Asian Markets Mixed as Oil Prices Recover Following Monday’s 20% Plunge 

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By Alex Ho

Investing.com – Asian markets were mixed on Tuesday in Asia as oil prices recovered from Monday’s more than 20% plunge.

China’s gained 0.6% by 10:43 PM ET (02:43 GMT), while the dropped 0.4% after data showed in the country fell 0.4% from a year earlier, compared with the expectations of a 0.3% drop.

rose 5.2% as compared to a year earlier, in line with forecasts.

Hong Kong’s gained 1.5%.

Japan’s inched down 0.1%, while South Korea’s stayed little changed.

Down under, Australia’s traded 1.3% higher.

Investor sentiment recovered somewhat today after oil prices rebounded from the 24% plunge yesterday, which was their worst one-day drop since 1991.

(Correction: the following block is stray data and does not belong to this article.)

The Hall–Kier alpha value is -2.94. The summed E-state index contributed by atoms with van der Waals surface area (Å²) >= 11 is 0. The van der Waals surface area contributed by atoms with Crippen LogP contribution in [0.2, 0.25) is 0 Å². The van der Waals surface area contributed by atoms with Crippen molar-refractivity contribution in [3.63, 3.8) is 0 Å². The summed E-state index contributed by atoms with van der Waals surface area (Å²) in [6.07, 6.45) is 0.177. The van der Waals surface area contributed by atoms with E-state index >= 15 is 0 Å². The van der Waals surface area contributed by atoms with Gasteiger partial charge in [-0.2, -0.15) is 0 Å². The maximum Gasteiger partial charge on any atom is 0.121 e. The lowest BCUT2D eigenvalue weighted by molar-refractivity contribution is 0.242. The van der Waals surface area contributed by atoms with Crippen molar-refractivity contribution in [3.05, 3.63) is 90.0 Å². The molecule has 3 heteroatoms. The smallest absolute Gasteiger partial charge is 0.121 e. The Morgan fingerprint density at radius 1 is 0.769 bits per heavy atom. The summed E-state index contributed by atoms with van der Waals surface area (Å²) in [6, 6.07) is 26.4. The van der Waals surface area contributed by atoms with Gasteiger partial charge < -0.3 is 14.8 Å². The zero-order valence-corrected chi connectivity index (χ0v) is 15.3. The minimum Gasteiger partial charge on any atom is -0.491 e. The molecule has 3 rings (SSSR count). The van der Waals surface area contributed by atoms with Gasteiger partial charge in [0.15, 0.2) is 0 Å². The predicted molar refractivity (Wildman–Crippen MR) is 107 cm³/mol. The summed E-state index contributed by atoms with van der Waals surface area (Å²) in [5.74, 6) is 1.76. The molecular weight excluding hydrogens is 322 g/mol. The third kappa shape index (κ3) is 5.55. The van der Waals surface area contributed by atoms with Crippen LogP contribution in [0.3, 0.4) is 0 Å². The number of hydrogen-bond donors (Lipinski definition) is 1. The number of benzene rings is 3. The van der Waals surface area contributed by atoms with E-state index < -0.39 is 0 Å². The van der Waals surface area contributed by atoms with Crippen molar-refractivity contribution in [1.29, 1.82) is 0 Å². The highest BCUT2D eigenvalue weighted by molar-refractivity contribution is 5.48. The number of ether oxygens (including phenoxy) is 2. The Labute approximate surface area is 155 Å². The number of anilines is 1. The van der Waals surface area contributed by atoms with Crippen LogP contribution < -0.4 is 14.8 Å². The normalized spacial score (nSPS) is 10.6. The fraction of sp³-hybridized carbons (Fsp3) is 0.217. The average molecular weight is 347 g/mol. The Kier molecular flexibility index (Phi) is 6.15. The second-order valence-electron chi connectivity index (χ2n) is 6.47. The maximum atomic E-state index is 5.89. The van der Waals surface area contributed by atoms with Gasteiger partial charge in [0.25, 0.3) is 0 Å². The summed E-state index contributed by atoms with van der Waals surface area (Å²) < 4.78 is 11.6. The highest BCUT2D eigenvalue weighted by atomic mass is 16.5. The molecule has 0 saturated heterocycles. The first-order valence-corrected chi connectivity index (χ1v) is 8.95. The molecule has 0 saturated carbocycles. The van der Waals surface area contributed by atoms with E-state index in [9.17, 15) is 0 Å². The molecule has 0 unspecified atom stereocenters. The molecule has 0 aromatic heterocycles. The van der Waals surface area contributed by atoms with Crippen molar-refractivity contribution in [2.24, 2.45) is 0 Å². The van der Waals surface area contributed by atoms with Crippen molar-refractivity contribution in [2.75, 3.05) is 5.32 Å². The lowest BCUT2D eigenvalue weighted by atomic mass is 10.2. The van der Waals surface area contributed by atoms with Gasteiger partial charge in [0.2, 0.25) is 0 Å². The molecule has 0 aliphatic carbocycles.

A potential price war and escalating tensions between Russia and Saudi Arabia were cited as the catalyst for the oil selling on Monday as OPEC failed to strike a deal with its allies, led by Russia, about oil production cuts.

On the coronavirus front, World Health Organization (WHO) officials said they saw signs that the virus seems to have been controlled in China and some other countries such as Singapore.

However, the officials noted that the virus is now present in more than 100 countries globally, while confirmed cases have topped 100,000.

“In many countries, it will get worse before it gets better,” said Dr. Maria Van Kerkhove, the technical lead of WHO’s emergencies program.

“Absolutely, we see a light at the end of the tunnel, but how quickly we get there depends on what countries do.”

China reported 19 new confirmed cases and 17 additional deaths as of March 9, according to the country’s National Health Commission, bring the total number of infection to 80,754, with 3,136 deaths to-date.

Globally, there were at least 110,029 confirmed cases and 3,817 reported deaths, according to the WHO.

Overnight, the declined 7.79% to hit a new 52-week low, while the S&P 500 index fell 7.60%, and the declined 7.29%.

It was their biggest one-day slide in stocks since the financial crisis in 2008.

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